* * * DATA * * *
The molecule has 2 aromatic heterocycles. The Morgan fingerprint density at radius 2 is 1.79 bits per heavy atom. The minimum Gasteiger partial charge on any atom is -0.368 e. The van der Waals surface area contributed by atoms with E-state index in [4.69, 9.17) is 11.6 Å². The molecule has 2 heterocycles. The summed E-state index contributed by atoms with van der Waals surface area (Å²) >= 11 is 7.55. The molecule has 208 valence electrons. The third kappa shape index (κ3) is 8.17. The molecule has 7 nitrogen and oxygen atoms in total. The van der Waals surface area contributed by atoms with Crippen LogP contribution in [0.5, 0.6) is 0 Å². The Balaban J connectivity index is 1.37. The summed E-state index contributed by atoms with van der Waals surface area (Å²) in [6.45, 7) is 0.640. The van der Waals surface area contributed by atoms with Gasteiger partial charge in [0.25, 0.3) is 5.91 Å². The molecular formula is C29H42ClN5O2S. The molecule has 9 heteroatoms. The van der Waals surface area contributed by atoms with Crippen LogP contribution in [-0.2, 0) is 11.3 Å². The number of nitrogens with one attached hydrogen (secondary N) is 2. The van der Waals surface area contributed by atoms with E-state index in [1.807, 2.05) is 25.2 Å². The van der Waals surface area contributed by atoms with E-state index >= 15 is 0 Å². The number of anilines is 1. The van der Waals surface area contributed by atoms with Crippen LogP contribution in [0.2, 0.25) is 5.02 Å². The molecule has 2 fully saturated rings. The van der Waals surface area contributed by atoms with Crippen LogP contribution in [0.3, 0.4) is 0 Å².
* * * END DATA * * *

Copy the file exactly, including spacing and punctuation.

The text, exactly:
The molecule has 2 aromatic heterocycles. The Morgan fingerprint density at radius 2 is 1.79 bits per heavy atom. The minimum Gasteiger partial charge on any atom is -0.368 e. The van der Waals surface area contributed by atoms with E-state index in [4.69, 9.17) is 11.6 Å². The molecule has 2 heterocycles. The summed E-state index contributed by atoms with van der Waals surface area (Å²) >= 11 is 7.55. The molecule has 208 valence electrons. The third kappa shape index (κ3) is 8.17. The molecule has 7 nitrogen and oxygen atoms in total. The van der Waals surface area contributed by atoms with Crippen LogP contribution in [0.5, 0.6) is 0 Å². The Balaban J connectivity index is 1.37. The summed E-state index contributed by atoms with van der Waals surface area (Å²) in [6.45, 7) is 0.640. The van der Waals surface area contributed by atoms with Gasteiger partial charge in [0.25, 0.3) is 5.91 Å². The molecular formula is C29H42ClN5O2S. The molecule has 9 heteroatoms. The van der Waals surface area contributed by atoms with Crippen LogP contribution in [-0.2, 0) is 11.3 Å². The number of nitrogens with one attached hydrogen (secondary N) is 2. The van der Waals surface area contributed by atoms with E-state index in [1.807, 2.05) is 25.2 Å². The van der Waals surface area contributed by atoms with E-state index >= 15 is 0 Å². The number of anilines is 1. The van der Waals surface area contributed by atoms with Crippen LogP contribution in [0.2, 0.25) is 5.02 Å². The molecule has 2 fully saturated rings. The van der Waals surface area contributed by atoms with Crippen LogP contribution in [0.3, 0.4) is 0 Å².